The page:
Dissertation/Thesis Abstract

Perceptually motivated automatic dance motion generation for music
by Kim, Jae Woo, D.Sc., The George Washington University, 2009, 77; 3349630
Abstract (Summary)

In this paper, we describe a novel method to automatically generate synchronized dance motion that is perceptually matched to a given musical piece. The proposed method extracts thirty musical features from musical data as well as thirty seven motion features from motion data. A matching process is then performed between the two feature spaces considering the correspondence of the relative changes in both feature spaces and the correlations between musical and motion features.

Similarity matrices are introduced to match the amount of relative changes in both feature spaces and correlation coefficients are used to establish the correlations between musical features and motion features by measuring the strength of correlation between each pair of the musical and motion features. By doing this, the progressions of musical and dance motion patterns and perceptual changes between two consecutive musical and motion segments are matched.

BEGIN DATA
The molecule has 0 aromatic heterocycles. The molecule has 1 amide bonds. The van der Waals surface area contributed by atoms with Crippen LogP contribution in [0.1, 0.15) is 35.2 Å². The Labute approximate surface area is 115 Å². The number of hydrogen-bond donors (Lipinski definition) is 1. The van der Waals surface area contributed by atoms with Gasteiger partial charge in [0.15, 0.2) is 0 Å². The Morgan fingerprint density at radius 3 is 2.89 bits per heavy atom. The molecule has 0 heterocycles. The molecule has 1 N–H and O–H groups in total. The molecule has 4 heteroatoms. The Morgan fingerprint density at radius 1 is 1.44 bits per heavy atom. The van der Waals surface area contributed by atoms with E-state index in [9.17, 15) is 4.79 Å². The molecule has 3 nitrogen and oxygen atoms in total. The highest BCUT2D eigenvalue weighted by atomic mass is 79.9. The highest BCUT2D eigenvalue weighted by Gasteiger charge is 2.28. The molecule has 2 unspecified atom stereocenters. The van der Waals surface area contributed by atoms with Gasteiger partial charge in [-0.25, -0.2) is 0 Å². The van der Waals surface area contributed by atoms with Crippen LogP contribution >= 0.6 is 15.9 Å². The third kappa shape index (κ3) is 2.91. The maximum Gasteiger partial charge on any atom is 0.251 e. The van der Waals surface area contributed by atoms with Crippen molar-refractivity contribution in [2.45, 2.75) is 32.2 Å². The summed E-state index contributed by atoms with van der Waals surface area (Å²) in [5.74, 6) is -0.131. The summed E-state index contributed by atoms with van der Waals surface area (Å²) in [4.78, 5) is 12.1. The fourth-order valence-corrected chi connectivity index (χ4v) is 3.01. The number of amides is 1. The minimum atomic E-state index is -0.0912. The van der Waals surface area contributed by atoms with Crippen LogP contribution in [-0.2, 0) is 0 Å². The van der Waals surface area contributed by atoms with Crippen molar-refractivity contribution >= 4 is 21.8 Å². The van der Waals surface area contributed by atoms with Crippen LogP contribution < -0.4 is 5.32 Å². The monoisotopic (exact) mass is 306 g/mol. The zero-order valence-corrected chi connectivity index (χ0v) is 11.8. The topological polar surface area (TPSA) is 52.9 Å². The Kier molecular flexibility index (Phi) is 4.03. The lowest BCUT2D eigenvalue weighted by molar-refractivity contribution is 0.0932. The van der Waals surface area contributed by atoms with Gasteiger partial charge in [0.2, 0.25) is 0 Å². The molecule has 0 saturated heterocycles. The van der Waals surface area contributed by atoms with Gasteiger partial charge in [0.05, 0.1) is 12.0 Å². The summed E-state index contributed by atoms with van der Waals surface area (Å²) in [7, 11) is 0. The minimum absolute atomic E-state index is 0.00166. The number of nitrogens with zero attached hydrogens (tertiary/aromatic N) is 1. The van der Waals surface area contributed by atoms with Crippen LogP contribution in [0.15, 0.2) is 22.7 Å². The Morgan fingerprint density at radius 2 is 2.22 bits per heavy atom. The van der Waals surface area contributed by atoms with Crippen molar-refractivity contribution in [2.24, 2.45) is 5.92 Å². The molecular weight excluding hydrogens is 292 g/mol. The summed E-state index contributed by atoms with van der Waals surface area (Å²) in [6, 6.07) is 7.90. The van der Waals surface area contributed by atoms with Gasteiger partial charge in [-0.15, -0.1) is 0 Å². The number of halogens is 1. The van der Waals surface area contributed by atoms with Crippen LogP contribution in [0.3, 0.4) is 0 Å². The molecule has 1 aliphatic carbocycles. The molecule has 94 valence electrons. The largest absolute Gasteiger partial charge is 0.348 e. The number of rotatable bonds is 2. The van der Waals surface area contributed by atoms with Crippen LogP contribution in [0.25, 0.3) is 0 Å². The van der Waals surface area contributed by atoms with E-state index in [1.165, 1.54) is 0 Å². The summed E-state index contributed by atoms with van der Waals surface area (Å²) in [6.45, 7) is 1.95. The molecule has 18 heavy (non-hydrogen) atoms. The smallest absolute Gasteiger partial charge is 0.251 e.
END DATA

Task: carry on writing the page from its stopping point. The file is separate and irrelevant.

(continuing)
To demonstrate the effectiveness of the proposed approach, we designed and carried out a user opinion study to assess the perceived quality of the proposed approach. The statistical analysis of the user study results showed that the proposed approach generated results that were significantly better than those produced using a random walk through the dance motion database.

The approach suggested in this dissertation can be applied to a number of application areas including film, TV commercials, virtual reality applications, computer games and entertainment systems.

Indexing (document details)
Advisor: Hahn, James K.
Commitee: Berkovich, Simon Y., Fouad, Hesham, Rotenstreich, Shmuel, Sibert, John L.
School: The George Washington University
Department: Computer Science
School Location: United States -- District of Columbia
Source: DAI-B 70/03, Dissertation Abstracts International
Subjects: Electrical engineering, Computer science
Keywords: Computer animation, Motion generation, Music visualization
Publication Number: 3349630
ISBN: 978-1-109-05660-0
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